It's not always easy to skip the theater when there's a new release out that you really want to see. But if you can wait for it to show up in Redbox, you can save more than 90% over the ticket price (and skip the concession mark-up, too).
Chasing Rewards points
If your credit is good enough to qualify for a no-fee rewards card, and you're not using one for your purchases, you're leaving money on the table.
But it's also possible to go too far in the opposite direction, and get completely out-of-control in the pursuit of credit card rewards points. If one of your 5 percent bonus categories is restaurants, that doesn't mean you need to run out and max out the category with $1,500 in restaurant in spending just to get $75 back. You wouldn't spend hundreds of dollars at a department store just to get a 5 percent discount; why would you do it to get rewards points?
That's not to say that you should never change your spending habits to chase rewards points. If you can get a really significant sign-up bonus for spending a lot of money in the first few months -- say, $400 cash-back for spending $3,000 in the first three months -- then it makes sense to shift your spending onto that card and maybe even loosen the purse strings a bit to get to that threshold.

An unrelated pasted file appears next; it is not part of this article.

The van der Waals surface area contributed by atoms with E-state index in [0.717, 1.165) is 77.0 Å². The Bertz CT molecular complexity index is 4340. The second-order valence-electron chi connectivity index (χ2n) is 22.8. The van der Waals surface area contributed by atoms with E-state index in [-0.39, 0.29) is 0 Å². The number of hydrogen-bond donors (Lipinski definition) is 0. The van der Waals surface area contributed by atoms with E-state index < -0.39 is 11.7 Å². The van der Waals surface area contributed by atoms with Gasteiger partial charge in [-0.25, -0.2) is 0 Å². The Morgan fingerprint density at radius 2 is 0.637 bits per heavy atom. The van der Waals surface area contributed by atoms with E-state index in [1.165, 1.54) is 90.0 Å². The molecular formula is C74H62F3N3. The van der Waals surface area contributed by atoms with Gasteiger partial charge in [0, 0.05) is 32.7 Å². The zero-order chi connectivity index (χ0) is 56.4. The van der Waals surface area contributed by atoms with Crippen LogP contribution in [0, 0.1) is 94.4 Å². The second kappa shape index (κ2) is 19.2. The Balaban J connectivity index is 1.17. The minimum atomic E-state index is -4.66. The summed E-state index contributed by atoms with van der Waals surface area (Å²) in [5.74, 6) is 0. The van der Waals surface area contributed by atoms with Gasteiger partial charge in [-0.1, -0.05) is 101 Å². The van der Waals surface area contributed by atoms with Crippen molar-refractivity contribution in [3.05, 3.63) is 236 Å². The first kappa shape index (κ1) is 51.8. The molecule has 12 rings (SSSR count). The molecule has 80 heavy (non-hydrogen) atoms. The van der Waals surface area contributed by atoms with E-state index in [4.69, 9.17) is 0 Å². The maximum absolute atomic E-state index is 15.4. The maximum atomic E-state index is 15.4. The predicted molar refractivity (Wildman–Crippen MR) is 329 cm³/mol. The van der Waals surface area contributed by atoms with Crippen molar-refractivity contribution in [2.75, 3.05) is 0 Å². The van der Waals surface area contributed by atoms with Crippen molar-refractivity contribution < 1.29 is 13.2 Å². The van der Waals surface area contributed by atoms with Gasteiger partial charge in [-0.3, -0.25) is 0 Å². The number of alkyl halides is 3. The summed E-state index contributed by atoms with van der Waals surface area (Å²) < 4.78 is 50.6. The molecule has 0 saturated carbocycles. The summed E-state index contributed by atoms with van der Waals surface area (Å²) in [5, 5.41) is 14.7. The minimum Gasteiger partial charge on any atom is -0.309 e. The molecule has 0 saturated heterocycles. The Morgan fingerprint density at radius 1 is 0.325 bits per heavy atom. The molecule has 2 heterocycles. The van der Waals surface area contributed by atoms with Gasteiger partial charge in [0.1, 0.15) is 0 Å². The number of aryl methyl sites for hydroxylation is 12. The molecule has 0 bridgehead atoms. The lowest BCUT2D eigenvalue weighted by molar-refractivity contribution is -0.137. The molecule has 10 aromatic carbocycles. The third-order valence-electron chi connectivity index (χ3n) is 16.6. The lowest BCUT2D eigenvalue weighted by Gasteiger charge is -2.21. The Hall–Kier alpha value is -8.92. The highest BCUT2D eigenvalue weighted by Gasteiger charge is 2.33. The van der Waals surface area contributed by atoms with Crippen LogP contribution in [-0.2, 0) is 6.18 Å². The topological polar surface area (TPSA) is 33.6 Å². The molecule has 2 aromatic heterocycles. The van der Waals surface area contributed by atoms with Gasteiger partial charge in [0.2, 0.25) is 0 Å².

And you can also max out your categories through creative spending. Let's say you go to Starbucks a lot, and it's a 5 percent category this quarter. If you don't expect you're going to reach your limit over the course of a quarter, you can use that rewards card to buy a Starbucks gift card, get the points, and then use the gift card to buy your coffee once the bonus expires.
But as a general rule, you want to be very careful that the promise of cash-back doesn't make you cash-poor.
Getting Lazy About Recurring Bills
Many American joined gyms back in January as part of their New Year's resolutions to get healthy. And if you were one of them, there's a pretty good chance your visits to the gym probably dwindled until you're hardly going at all. You may even have stopped going altogether.
But unless you went ahead and canceled your membership, your gym is probably continuing to charge your card every month for a service you no longer you use. Maybe you'd forgotten about this recurring charge, or maybe you just convinced yourself that you should leave it be, so as not to resign yourself to the fact that you've ditched your New Year's Resolution.
This is the worst kind of spending habit: the kind that persists through inaction and inertia. And it's not limited to gym memberships: subscription services like Netflix likewise use automatic billing, because they know you're more likely to cancel your membership if you have to sit down and assess things every month when it comes time to re-up.
Our tip: Go through your budget and give serious thought to whether each recurring charge is something you really need. You might even find yourself canceling big charges like your cable if you realize you've stopped watching.
Matt Brownell is the consumer and retail reporter for DailyFinance. You can reach him at Matt.Brownell@teamaol.com, and follow him on Twitter at @Brownellorama.